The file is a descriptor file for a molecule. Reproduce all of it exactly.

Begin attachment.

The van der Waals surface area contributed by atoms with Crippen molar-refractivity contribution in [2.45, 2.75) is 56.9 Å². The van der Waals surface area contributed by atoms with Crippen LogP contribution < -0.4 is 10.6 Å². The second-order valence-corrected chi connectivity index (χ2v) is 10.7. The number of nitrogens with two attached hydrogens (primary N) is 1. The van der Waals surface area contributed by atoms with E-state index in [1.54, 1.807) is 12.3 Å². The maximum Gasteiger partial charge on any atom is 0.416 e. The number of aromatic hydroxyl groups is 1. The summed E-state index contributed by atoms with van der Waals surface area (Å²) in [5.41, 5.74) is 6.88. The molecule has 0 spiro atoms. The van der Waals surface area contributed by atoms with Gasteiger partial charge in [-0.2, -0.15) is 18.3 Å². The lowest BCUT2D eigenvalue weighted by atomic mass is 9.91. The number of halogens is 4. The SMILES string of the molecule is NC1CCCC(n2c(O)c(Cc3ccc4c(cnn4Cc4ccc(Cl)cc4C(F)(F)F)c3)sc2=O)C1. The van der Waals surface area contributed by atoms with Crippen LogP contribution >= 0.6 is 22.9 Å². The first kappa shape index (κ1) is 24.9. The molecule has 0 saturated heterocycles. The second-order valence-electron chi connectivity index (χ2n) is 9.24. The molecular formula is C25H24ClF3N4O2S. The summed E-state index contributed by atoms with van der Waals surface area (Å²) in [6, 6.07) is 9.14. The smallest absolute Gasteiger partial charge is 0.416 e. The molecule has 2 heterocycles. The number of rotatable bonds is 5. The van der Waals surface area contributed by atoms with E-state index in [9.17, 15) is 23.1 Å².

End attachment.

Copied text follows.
The van der Waals surface area contributed by atoms with Crippen molar-refractivity contribution in [2.45, 2.75) is 56.9 Å². The van der Waals surface area contributed by atoms with Crippen LogP contribution < -0.4 is 10.6 Å². The second-order valence-corrected chi connectivity index (χ2v) is 10.7. The number of nitrogens with two attached hydrogens (primary N) is 1. The van der Waals surface area contributed by atoms with E-state index in [1.54, 1.807) is 12.3 Å². The maximum Gasteiger partial charge on any atom is 0.416 e. The number of aromatic hydroxyl groups is 1. The summed E-state index contributed by atoms with van der Waals surface area (Å²) in [5.41, 5.74) is 6.88. The molecule has 0 spiro atoms. The van der Waals surface area contributed by atoms with Gasteiger partial charge in [-0.2, -0.15) is 18.3 Å². The lowest BCUT2D eigenvalue weighted by atomic mass is 9.91. The number of halogens is 4. The SMILES string of the molecule is NC1CCCC(n2c(O)c(Cc3ccc4c(cnn4Cc4ccc(Cl)cc4C(F)(F)F)c3)sc2=O)C1. The van der Waals surface area contributed by atoms with Crippen LogP contribution >= 0.6 is 22.9 Å². The first kappa shape index (κ1) is 24.9. The molecule has 0 saturated heterocycles. The second-order valence-electron chi connectivity index (χ2n) is 9.24. The molecular formula is C25H24ClF3N4O2S. The summed E-state index contributed by atoms with van der Waals surface area (Å²) in [6, 6.07) is 9.14. The smallest absolute Gasteiger partial charge is 0.416 e. The molecule has 2 heterocycles. The number of rotatable bonds is 5. The van der Waals surface area contributed by atoms with E-state index in [9.17, 15) is 23.1 Å².